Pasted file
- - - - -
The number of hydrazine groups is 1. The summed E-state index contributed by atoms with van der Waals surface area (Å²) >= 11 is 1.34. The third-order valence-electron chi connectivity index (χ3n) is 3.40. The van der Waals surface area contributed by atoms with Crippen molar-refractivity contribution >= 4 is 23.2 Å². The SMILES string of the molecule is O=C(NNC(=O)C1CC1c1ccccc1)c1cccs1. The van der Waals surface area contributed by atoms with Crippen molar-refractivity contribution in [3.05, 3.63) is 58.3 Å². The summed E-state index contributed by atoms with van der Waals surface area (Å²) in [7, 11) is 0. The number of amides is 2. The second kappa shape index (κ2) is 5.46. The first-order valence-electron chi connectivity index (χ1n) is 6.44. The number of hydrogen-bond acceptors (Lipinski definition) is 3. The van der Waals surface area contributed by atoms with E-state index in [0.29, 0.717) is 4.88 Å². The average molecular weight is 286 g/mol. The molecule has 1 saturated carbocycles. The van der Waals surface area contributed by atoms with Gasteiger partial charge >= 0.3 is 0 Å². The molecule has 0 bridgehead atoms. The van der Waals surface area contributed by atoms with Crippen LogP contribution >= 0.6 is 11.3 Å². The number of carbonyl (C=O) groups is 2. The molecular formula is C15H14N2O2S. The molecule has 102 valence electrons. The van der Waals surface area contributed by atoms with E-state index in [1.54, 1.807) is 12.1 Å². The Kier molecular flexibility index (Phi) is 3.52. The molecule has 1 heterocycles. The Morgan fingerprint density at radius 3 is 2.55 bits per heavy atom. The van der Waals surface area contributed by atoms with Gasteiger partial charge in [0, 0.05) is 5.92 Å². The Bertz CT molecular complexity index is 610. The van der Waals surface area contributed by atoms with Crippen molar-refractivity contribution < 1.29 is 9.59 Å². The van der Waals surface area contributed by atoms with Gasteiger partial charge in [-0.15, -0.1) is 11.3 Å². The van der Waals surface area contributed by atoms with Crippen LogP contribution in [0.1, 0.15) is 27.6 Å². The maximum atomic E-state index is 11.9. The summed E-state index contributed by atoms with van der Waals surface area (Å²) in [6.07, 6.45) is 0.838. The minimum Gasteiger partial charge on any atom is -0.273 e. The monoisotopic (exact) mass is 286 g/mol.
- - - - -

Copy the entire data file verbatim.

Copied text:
The number of hydrazine groups is 1. The summed E-state index contributed by atoms with van der Waals surface area (Å²) >= 11 is 1.34. The third-order valence-electron chi connectivity index (χ3n) is 3.40. The van der Waals surface area contributed by atoms with Crippen molar-refractivity contribution >= 4 is 23.2 Å². The SMILES string of the molecule is O=C(NNC(=O)C1CC1c1ccccc1)c1cccs1. The van der Waals surface area contributed by atoms with Crippen molar-refractivity contribution in [3.05, 3.63) is 58.3 Å². The summed E-state index contributed by atoms with van der Waals surface area (Å²) in [7, 11) is 0. The number of amides is 2. The second kappa shape index (κ2) is 5.46. The first-order valence-electron chi connectivity index (χ1n) is 6.44. The number of hydrogen-bond acceptors (Lipinski definition) is 3. The van der Waals surface area contributed by atoms with E-state index in [0.29, 0.717) is 4.88 Å². The average molecular weight is 286 g/mol. The molecule has 1 saturated carbocycles. The van der Waals surface area contributed by atoms with Gasteiger partial charge >= 0.3 is 0 Å². The molecule has 0 bridgehead atoms. The van der Waals surface area contributed by atoms with Crippen LogP contribution >= 0.6 is 11.3 Å². The number of carbonyl (C=O) groups is 2. The molecular formula is C15H14N2O2S. The molecule has 102 valence electrons. The van der Waals surface area contributed by atoms with E-state index in [1.54, 1.807) is 12.1 Å². The Kier molecular flexibility index (Phi) is 3.52. The molecule has 1 heterocycles. The Morgan fingerprint density at radius 3 is 2.55 bits per heavy atom. The van der Waals surface area contributed by atoms with Gasteiger partial charge in [0, 0.05) is 5.92 Å². The Bertz CT molecular complexity index is 610. The van der Waals surface area contributed by atoms with Crippen molar-refractivity contribution < 1.29 is 9.59 Å². The van der Waals surface area contributed by atoms with Gasteiger partial charge in [-0.15, -0.1) is 11.3 Å². The van der Waals surface area contributed by atoms with Crippen LogP contribution in [0.1, 0.15) is 27.6 Å². The maximum atomic E-state index is 11.9. The summed E-state index contributed by atoms with van der Waals surface area (Å²) in [6.07, 6.45) is 0.838. The minimum Gasteiger partial charge on any atom is -0.273 e. The monoisotopic (exact) mass is 286 g/mol.